American corn snakes sighted in the South East
December 2017/January 2018
We are asking that land managers and members of the community keep an eye out for the invasive American corn snake (pictured) after six specimens were detected in South East NSW in 2017. The snake, which originates in the US and Mexico grows up to 180cm in length and is non-venomous, although will strike if disturbed.
The snake is a potential host for exotic pests and diseases which threaten native and domestic animals, such as the reptile tick spread bacterium (Cowdria ruminantium) which can result in the death of grazing animals thereby representing a risk to Australian agricultural industries. The corn snake is also known to carry the parasite, Cryptosporidium which can infect humans, domestic and native animals with diarrhoeal disease.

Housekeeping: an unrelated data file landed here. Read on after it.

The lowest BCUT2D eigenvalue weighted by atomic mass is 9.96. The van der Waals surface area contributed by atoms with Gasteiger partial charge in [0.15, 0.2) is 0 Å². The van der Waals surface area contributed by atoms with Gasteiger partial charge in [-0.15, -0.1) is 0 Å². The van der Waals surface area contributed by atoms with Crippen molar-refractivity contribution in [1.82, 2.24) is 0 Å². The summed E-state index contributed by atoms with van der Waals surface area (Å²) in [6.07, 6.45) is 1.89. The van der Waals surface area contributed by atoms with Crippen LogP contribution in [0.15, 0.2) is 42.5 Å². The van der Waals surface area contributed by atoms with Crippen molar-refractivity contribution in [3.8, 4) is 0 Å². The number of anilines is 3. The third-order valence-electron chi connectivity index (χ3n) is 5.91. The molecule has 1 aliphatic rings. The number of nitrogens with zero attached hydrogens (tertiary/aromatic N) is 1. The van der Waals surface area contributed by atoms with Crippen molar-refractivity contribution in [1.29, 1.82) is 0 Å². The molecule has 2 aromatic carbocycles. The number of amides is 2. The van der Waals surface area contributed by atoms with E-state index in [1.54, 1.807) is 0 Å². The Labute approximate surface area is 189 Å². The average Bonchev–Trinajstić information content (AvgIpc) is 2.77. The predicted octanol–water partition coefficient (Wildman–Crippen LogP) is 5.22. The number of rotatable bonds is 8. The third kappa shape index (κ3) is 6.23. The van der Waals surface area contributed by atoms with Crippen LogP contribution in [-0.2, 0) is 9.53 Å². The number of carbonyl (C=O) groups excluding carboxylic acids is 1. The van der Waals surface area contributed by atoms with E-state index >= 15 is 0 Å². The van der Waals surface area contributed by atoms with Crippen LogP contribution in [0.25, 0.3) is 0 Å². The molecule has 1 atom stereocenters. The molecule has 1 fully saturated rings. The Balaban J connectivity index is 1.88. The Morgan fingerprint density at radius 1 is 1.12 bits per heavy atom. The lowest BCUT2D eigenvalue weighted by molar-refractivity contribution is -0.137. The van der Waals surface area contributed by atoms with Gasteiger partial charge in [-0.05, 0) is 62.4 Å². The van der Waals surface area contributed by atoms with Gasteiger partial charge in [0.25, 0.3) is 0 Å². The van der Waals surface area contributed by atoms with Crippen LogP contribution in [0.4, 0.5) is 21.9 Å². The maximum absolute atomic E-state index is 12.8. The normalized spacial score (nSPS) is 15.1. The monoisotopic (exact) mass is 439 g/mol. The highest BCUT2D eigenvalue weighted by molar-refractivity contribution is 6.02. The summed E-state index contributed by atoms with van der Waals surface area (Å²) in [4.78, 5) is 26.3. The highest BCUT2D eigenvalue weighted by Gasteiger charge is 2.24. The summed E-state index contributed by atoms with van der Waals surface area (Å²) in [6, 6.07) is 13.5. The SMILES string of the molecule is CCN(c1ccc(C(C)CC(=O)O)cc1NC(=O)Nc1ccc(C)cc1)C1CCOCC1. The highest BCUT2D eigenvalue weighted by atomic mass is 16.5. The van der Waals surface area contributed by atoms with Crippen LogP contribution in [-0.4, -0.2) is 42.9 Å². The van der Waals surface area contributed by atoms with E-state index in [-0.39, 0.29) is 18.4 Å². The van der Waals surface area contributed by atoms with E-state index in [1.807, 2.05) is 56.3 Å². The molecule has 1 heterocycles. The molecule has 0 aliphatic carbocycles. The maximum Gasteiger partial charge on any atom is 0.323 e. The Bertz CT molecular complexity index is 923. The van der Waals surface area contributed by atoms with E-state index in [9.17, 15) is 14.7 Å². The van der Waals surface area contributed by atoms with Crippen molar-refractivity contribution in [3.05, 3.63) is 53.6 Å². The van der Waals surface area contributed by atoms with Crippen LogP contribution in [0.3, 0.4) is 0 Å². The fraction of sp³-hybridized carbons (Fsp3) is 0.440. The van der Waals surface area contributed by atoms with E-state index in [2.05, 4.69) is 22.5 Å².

This constrictor snake may have vibrant reddish or orange blotches edged in black on grey or orange background (the skin colour may deepen with age). The snake takes its name from the pattern on its underside which resembles multi-coloured corn. These snakes can also be light in coloured, or albino.
As a predator, the corn snake threatens many species of fauna including rodents, ground nesting birds and lizards.
The corn snake is a known invasive species (and cannot be imported legally into Australia); it is classified as a Prohibited Dealing under the NSW Biosecurity Act 2015.
We ask that you avoid handling snakes unless trained to do so. The variable markings, as described above, mean that it is easy to misidentify. If you do encounter what you suspect to be an American corn snake we ask that you make a note of the location and, if safe to do so, take a photo which can later be used for identification purposes.
If you have seen or are in possession of an American corn snake please contact the biosecurity team at your nearest Local Land Services office.